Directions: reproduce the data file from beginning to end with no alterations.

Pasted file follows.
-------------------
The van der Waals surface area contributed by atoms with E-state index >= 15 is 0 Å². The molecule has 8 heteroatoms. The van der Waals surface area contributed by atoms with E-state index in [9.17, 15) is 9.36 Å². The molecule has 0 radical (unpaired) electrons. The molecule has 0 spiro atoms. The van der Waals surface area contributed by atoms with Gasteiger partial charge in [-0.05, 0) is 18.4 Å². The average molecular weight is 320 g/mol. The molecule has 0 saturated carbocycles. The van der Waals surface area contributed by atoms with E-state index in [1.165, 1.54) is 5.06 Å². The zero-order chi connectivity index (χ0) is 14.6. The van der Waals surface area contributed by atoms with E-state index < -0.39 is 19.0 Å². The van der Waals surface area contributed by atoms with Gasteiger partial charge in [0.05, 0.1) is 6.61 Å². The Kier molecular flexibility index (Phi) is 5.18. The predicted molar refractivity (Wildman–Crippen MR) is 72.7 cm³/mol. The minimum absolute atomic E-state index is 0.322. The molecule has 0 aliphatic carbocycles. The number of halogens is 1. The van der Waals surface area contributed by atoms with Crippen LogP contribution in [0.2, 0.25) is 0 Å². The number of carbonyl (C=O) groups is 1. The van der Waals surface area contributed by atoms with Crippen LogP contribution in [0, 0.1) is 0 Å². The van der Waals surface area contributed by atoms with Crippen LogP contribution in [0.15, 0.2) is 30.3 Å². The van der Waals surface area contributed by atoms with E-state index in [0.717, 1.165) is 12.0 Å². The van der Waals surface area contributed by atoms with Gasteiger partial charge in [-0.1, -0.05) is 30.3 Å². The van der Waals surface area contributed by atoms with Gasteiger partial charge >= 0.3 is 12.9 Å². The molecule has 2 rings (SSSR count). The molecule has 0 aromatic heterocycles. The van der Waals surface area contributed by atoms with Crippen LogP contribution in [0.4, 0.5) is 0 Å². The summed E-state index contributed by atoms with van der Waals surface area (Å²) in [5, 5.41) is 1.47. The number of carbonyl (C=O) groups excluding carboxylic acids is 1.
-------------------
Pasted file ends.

The van der Waals surface area contributed by atoms with E-state index >= 15 is 0 Å². The molecule has 8 heteroatoms. The van der Waals surface area contributed by atoms with E-state index in [9.17, 15) is 9.36 Å². The molecule has 0 radical (unpaired) electrons. The molecule has 0 spiro atoms. The van der Waals surface area contributed by atoms with Gasteiger partial charge in [-0.05, 0) is 18.4 Å². The average molecular weight is 320 g/mol. The molecule has 0 saturated carbocycles. The van der Waals surface area contributed by atoms with E-state index in [1.165, 1.54) is 5.06 Å². The zero-order chi connectivity index (χ0) is 14.6. The van der Waals surface area contributed by atoms with E-state index < -0.39 is 19.0 Å². The van der Waals surface area contributed by atoms with Gasteiger partial charge in [0.05, 0.1) is 6.61 Å². The Kier molecular flexibility index (Phi) is 5.18. The predicted molar refractivity (Wildman–Crippen MR) is 72.7 cm³/mol. The minimum absolute atomic E-state index is 0.322. The molecule has 0 aliphatic carbocycles. The number of halogens is 1. The van der Waals surface area contributed by atoms with Crippen LogP contribution in [0.2, 0.25) is 0 Å². The number of carbonyl (C=O) groups is 1. The van der Waals surface area contributed by atoms with Crippen LogP contribution in [0, 0.1) is 0 Å². The van der Waals surface area contributed by atoms with Crippen LogP contribution in [0.15, 0.2) is 30.3 Å². The van der Waals surface area contributed by atoms with E-state index in [0.717, 1.165) is 12.0 Å². The van der Waals surface area contributed by atoms with Gasteiger partial charge in [-0.1, -0.05) is 30.3 Å². The van der Waals surface area contributed by atoms with Gasteiger partial charge >= 0.3 is 12.9 Å². The molecule has 2 rings (SSSR count). The molecule has 0 aromatic heterocycles. The van der Waals surface area contributed by atoms with Crippen LogP contribution in [0.4, 0.5) is 0 Å². The summed E-state index contributed by atoms with van der Waals surface area (Å²) in [5, 5.41) is 1.47. The number of carbonyl (C=O) groups excluding carboxylic acids is 1.